Instead, on the first day we gave our all to the meal Trilling had put together from foods of the Tuxtepec and Mixteca regions of the state. (The second day we would make foods from Mexico's Pacific Coast, the third from the Central Valley and Sierra, and the fourth from the Isthmus of Tehuantepec and the Canada.) All the dishes were new to us: Tetelas de Juxtlahuaca (triangular corn turnovers stuffed with red beans) accompanied by Salse de Chilito Verde (a sauce of little green chilis); Ensalada de Nopales Asados (a salad of grilled nopales -- a kind of cactus or prickly pear, tomatoes, onions and avocados) served on crisp roasted or fried tostados and fresh Oaxacan cheese; Sopa de Guias de Calabaza (a summer squash vine and flower soup of pre-Hispanic origin flavored with garlic, onion and corn) accompanied by Salsa de Chile Brave (a hot chili sauce of peppers, tomatoes and garlic); and Chochoyones (a sort of dumpling and a hot chili sauce). "All Mexican meals start with soup," Trilling explained, acknowledging that our menu wasn't typical. The main course was a mole (MO-lay), a rich spicy sauce with many different versions usually unique to a particular area, even town. Trilling chose a typically Oaxacan chicken mole familiarly known as "Tablecloth Stainer" -- the mole was made with three kinds of chilis, tomatoes, sesame seeds, almonds, raisins, garlic, cloves, peppercorns, allspice, local cinnamon, oregano, plantains and pineapple. It was served with Arroz con Cilantro (cilantro rice) -- rice cooked with more chilis and garlic, green pepper, onion and cilantro. And after all that came the dessert I had made, Budin de Chocolate Oaxaqueno, a Oaxacan chocolate bread pudding made with a pound of Mexican chocolate, strong coffee, eggs, creme fraiche, sour cream, vanilla, cinnamon and raisins soaked in mescal (a strong agave-based Mexican liquor), accompanied by Salsa de Tuna (a puree of a local fruit). I'd chosen the pudding because it looked delicious and a little more foolproof than some of the other recipes. Baked in buttered ramekins in a hot water bath in the oven like many custards, the pudding's straightforward steps and familiar cooking method were reassuring.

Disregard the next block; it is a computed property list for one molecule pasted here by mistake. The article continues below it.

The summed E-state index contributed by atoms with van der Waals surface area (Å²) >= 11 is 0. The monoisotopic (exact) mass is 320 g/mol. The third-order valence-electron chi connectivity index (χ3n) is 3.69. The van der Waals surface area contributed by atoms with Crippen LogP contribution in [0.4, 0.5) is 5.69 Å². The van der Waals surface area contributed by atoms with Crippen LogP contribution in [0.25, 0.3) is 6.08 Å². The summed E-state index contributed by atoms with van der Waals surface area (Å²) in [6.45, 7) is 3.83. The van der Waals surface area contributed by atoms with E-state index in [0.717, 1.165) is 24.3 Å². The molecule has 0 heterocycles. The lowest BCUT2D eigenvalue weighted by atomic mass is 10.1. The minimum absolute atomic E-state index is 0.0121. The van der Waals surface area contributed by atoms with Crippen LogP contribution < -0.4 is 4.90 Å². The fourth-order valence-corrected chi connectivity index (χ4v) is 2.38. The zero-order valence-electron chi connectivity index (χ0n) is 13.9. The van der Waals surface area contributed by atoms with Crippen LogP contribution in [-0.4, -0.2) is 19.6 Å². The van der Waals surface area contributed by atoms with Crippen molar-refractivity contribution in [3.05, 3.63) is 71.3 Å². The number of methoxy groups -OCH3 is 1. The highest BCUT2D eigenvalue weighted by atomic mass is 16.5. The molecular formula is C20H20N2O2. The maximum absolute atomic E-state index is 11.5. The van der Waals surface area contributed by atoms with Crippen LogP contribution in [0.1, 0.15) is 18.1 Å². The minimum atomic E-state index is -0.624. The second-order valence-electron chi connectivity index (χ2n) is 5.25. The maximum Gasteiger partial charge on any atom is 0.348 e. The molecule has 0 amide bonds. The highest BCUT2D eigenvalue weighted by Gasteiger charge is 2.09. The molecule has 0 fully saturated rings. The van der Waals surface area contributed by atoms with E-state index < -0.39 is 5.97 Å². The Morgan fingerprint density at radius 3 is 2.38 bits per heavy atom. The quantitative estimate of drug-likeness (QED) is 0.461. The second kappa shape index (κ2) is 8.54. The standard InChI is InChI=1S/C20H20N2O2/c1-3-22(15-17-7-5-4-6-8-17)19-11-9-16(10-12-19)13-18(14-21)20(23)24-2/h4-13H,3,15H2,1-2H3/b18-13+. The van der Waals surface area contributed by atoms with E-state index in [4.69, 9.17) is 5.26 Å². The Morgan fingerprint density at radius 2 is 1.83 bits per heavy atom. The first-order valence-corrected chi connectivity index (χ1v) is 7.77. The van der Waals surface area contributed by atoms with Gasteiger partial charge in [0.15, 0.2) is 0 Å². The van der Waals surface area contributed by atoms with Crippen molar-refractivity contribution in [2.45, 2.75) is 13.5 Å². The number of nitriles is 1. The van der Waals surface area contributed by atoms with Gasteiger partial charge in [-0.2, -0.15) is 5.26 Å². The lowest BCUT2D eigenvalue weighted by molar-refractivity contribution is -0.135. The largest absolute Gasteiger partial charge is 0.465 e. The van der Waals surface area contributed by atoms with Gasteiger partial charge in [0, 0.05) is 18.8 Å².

I also wanted to work with Mexican chocolate, which is much more granular than the North American and European versions, less fat and flavored with a little cinnamon. (It's hard to find in the United States at a reasonable price, but is available through for $16 a pound.) To speed things along, most of the ingredients had been cut and measured for us in advance by Trilling's kitchen assistants, Mina Arellanes Martinez and Lorenza Taboada Vasquez. Local women, they had watched other newcomers try to look competent and confident many times before. Oscar Hernandez, a Oaxacan whom Trilling met through his chicken slaughtering business, was there too. A patient culinary coach, he was ready to answer questions, light the ovens, find appropriate cooking utensils -- and stop us before we cooked something too long or too little. As we made the meal, we had received upbeat, attentive guidance from Trilling and her staff. Finally, it was time to eat. We took off our aprons and eagerly moved from the kitchen to a table set with Mexican pottery, glassware and linens. Hernandez, who assembled the plates and adjusted the seasoning, also served the increasingly festive meal.

And it was only the first day.

Out and About

The five-day course alternates hands-on cooking with field trips to area markets, as well as to the homes of local traditional cooks, to crafts villages and other cultural events. That first morning, Trilling sent a van to pick us up at our hotel -- a modest but cheerful place in Oaxaca city (translation: no air conditioning or exterior windows, no hotel shops, no Internet access, but a welcoming open-air breakfast and snack room with both North American and Mexican dishes). From there we headed to meet Trilling, where she cautioned us to travel light to avoid enterprising pickpockets (no large purses or tote bags), for a visit to the city's central market, a huge indoor space that's the largest and most diverse market in the area -- and the second largest market in Mexico.